6. Help students choose their topics and narrow down any topics which are too broad.
7. Give students the requirements for the paper and the due dates for the completed notecards, the rough draft, and the completed paper
8. Sessions 2 – 7 as the students research and take notes, work with individuals as they have problems and facilitate as they research. This should be done in conjunction with the media specialist.
9. When the research is completed, students should be instructed to put their notecards in order of how they want the paper to be written. The note cards are their organizational tools for writing the paper. They have read the information, picked out what is relevant for their reports, and now must organize that information for their papers. The paper must be logical, accurate, and informative.
10. Have students write a rough draft of the paper. This may be done in class or for homework. It may be handwritten or word-processed. Tell them to proof read their papers and to read them out loud before having you correct them. You and the media specialist should work together proof reading.
11. Correct the rough drafts and have the students rewrite the final copies. This may be done with pen and paper or word-processed. Give the students time in class to prepare the final copy of the paper or assign as homework or have them use the computer lab or the media center.
12. Have students create a one-dimensional multimedia project related to their research papers. The art teacher may help with this project and may even have them do this project in art class. The project must include the date of the topic and some representation of the project. For example, the project for a research paper on Thomas Jefferson might be a drawing of the Declaration of Independence or of Monticello and the dates of Jefferson’s life. A paper on World War II might have a drawing of the statue of Iwo Jima with the dates of WWII. (1 hour and homework or in art class).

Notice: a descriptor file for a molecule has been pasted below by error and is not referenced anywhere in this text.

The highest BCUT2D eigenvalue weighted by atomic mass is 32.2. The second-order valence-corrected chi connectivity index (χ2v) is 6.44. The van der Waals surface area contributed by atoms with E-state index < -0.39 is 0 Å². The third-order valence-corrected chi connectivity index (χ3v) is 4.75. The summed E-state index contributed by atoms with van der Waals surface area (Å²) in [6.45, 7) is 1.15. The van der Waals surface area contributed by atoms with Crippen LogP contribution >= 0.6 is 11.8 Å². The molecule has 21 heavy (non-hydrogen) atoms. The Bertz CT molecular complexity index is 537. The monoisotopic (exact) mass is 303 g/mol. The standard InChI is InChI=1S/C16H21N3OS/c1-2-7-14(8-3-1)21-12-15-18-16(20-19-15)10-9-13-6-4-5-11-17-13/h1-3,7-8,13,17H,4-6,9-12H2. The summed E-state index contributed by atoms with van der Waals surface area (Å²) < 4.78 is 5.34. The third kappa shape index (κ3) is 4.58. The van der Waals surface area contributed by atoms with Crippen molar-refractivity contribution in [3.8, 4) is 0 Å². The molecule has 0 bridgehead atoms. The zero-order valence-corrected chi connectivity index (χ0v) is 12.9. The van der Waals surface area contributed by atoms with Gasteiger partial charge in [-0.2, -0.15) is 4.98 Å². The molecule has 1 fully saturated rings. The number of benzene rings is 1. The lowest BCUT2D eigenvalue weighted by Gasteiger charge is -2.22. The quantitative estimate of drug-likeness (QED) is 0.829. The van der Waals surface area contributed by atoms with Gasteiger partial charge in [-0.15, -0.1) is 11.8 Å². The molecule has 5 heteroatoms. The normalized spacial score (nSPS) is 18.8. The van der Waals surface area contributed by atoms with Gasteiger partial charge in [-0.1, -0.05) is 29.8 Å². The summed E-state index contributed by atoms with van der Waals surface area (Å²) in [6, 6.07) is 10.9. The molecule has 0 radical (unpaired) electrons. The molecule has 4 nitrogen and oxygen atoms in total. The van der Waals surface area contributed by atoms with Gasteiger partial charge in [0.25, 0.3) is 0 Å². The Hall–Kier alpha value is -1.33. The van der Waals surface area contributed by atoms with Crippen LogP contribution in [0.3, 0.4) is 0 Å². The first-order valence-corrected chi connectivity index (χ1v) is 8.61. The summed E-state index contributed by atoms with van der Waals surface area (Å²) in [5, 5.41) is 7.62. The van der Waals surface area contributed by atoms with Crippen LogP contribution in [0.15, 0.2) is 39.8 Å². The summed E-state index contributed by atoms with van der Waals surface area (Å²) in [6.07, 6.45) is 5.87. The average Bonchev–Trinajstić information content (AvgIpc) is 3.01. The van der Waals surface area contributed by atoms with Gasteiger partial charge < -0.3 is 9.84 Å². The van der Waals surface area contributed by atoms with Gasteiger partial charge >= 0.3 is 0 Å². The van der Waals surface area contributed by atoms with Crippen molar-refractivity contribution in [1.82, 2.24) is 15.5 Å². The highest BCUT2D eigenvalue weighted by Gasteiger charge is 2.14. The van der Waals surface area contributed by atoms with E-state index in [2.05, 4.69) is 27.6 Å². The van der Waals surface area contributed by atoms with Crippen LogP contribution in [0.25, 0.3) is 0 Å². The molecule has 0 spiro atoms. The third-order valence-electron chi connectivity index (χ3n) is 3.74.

13. The multimedia projects are scored using a check list. Have the students work in small groups putting the projects in order by date. The posters are then posted around the classroom or media center. You may have the students write their own timelines from the displayed works (30 minutes). This should be a fun project which teaches the fundamentals of a timeline and should give all students a feeling of accomplishment.
14. Grade the research papers using the Florida Writes Rubric or any writing rubric you have created or the attached rubric.
There should be various assessment times during this lesson. The teacher should observe student progress throughout the process. Credit should be given for the completion of the note-taking and for the completion of the rough draft. Notes should be legible and in the student’s own words. Bibliography references should be accurate and written according to teacher instructions. The rubric for grading the research paper should include use of multiple resources (at least 3), evidence of an understanding of the resources used and accuracy in the presentation of the information. Students should be held responsible for writing in their own words and should have presented the material in a logical and informative manner. The information should be organized in a comprehensive way so that the paper is cohesive and comprehensible.
The multimedia project should include the dates and should reflect understanding of the topic. The student should be able to place it on the visual timeline set up in the room and should be able to easily place the projects of classmates on the timeline. This can be evidenced by teacher observation as students work to place the representations in the correct locations.
The check list for the multimedia project should reflect
--theme used effectively
--placed on the time line accurately
For ESOL students and ESE students this lesson is easily modified by reducing the number of resources to be used and the page number requirement. More emphasis can be given to the multimedia presentation.